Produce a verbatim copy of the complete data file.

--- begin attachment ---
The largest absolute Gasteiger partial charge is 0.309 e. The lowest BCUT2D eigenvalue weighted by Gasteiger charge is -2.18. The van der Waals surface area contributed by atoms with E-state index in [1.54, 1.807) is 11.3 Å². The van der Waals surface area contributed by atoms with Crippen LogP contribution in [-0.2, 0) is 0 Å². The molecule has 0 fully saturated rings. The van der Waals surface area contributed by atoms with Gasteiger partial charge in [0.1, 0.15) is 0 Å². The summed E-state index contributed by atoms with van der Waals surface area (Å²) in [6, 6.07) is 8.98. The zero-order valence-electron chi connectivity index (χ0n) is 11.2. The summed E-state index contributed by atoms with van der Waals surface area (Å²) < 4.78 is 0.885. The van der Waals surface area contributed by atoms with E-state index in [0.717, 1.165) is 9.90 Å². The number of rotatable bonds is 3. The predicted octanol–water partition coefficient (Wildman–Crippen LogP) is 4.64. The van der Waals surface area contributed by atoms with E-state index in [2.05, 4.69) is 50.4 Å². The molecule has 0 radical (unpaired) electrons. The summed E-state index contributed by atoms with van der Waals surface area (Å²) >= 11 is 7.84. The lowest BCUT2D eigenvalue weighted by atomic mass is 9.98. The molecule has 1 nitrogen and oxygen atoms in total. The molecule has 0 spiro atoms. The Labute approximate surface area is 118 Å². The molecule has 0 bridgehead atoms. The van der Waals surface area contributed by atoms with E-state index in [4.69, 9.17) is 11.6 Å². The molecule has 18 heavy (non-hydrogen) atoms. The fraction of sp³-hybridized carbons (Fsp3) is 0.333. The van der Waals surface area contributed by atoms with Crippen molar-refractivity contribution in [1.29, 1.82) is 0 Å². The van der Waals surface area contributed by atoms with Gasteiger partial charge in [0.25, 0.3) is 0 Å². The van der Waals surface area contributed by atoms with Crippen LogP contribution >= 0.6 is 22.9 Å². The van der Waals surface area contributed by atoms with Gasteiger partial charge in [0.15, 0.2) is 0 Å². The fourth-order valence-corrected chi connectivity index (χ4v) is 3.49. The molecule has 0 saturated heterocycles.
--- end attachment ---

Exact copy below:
The largest absolute Gasteiger partial charge is 0.309 e. The lowest BCUT2D eigenvalue weighted by Gasteiger charge is -2.18. The van der Waals surface area contributed by atoms with E-state index in [1.54, 1.807) is 11.3 Å². The van der Waals surface area contributed by atoms with Crippen LogP contribution in [-0.2, 0) is 0 Å². The molecule has 0 fully saturated rings. The van der Waals surface area contributed by atoms with Gasteiger partial charge in [0.1, 0.15) is 0 Å². The summed E-state index contributed by atoms with van der Waals surface area (Å²) in [6, 6.07) is 8.98. The zero-order valence-electron chi connectivity index (χ0n) is 11.2. The summed E-state index contributed by atoms with van der Waals surface area (Å²) < 4.78 is 0.885. The van der Waals surface area contributed by atoms with E-state index in [0.717, 1.165) is 9.90 Å². The number of rotatable bonds is 3. The predicted octanol–water partition coefficient (Wildman–Crippen LogP) is 4.64. The van der Waals surface area contributed by atoms with E-state index in [2.05, 4.69) is 50.4 Å². The molecule has 0 radical (unpaired) electrons. The summed E-state index contributed by atoms with van der Waals surface area (Å²) >= 11 is 7.84. The lowest BCUT2D eigenvalue weighted by atomic mass is 9.98. The molecule has 1 nitrogen and oxygen atoms in total. The molecule has 0 spiro atoms. The Labute approximate surface area is 118 Å². The molecule has 0 bridgehead atoms. The van der Waals surface area contributed by atoms with E-state index in [4.69, 9.17) is 11.6 Å². The molecule has 18 heavy (non-hydrogen) atoms. The fraction of sp³-hybridized carbons (Fsp3) is 0.333. The van der Waals surface area contributed by atoms with Crippen molar-refractivity contribution in [1.29, 1.82) is 0 Å². The van der Waals surface area contributed by atoms with Gasteiger partial charge in [0.25, 0.3) is 0 Å². The van der Waals surface area contributed by atoms with Crippen LogP contribution >= 0.6 is 22.9 Å². The van der Waals surface area contributed by atoms with Gasteiger partial charge in [0.15, 0.2) is 0 Å². The fourth-order valence-corrected chi connectivity index (χ4v) is 3.49. The molecule has 0 saturated heterocycles.